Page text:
Currently, these entities can increase property taxes by as much as eight percent before triggering a ratification election with voters. Once the new law takes effect, that will be lowered to 3.5 percent for cities and counties and to 2.5 percent for school districts.
Some counties, such as Lubbock and Harris, have been forced to adopt the effective tax rate (no-new-revenue rate) through a loophole in the state’s local government code requiring a quorum at a regularly scheduled meeting.
Conservative legislators on the Lubbock and Harris County commissioners courts simply decided not to show up for a meeting to prevent a tax increase from hitting their constituents.
Other entities, however, have raised property taxes right up to the current threshold.
On the city side, Austin will raise property taxes by eight percent.
Meanwhile, Fort Worth elected to raise their tax rate 2.39 percent — above the effective rate, but below the 3.5 percent limit that SB2 implements. Next door, the City of Dallas reduced its property tax rate by one-hundredth of a cent.
However, the amount of property taxes collected will still increase because of rising appraisals.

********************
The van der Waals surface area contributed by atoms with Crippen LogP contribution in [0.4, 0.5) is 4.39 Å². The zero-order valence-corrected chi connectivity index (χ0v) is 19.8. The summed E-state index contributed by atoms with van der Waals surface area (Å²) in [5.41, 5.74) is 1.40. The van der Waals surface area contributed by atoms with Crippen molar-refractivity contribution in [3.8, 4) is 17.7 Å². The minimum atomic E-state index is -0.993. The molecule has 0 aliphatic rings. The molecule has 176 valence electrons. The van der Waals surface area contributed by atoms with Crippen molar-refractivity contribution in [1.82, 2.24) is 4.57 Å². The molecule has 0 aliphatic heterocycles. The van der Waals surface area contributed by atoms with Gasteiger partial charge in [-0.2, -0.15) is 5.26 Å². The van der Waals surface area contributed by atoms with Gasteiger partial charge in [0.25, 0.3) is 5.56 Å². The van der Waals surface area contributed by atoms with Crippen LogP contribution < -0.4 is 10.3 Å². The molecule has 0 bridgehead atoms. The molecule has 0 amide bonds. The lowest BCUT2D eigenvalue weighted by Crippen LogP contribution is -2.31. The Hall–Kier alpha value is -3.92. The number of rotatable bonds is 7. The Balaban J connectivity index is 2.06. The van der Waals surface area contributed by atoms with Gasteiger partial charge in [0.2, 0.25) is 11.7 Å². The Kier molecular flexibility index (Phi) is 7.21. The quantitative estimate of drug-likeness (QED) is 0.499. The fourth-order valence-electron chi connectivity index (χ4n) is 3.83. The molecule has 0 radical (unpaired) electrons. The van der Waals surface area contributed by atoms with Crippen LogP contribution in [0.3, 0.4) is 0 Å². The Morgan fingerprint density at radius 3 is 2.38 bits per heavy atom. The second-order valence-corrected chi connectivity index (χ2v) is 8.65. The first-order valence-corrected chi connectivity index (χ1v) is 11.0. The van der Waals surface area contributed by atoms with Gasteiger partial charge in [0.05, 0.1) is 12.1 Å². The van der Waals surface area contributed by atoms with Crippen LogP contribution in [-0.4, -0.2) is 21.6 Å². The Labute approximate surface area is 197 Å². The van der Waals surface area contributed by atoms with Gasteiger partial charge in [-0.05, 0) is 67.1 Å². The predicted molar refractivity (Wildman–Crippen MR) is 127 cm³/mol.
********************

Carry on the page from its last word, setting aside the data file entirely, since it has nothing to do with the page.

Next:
Similarly, the City of San Antonio adopted a 2.43 percent increase from the previous fiscal year.
Houston elected to decrease its rate by two-cents which will yield a slight 1.8 percent increase total in property tax revenue collected after the aggregate appraisal increase.
As for El Paso, the city will bring in 7.1 percent — or roughly $21 million — more in property taxes this fiscal year compared to last.
The City of Denton will bring in 6.31 percent more revenue from property taxes than the year before — a three-cent decrease from the previous year’s rate.
Fredericksburg’s proposed 2020 budget would raise over 12 percent more property tax revenue, amounting to about $585,000 in additional funds.
And Lufkin has proposed a budget that would bring in five percent more revenue from property taxes.
The legislature made a point of addressing “bread and butter” issues and property taxes were chief among them. But numerous figures — including both Sen. Pete Flores (R-Pleasanton) and Rep. Jeff Leach (R-Plano) — say there is still room to improve when the next legislative session convenes in 2021.
Clearly, some officials at the local and county level see their efforts as the last opportunity to snatch additional tax dollars before the new law’s caps kick in, bringing a greater level of voter scrutiny and approval required for future taxing plans.
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Brad Johnson is an Ohio native who graduated from the University of Cincinnati in 2017. He is an avid sports fan who most enjoys watching his favorite teams continue their title drought throughout his cognizant lifetime. In his free time, you may find Brad quoting Monty Python productions and trying to calculate the airspeed velocity of an unladen swallow.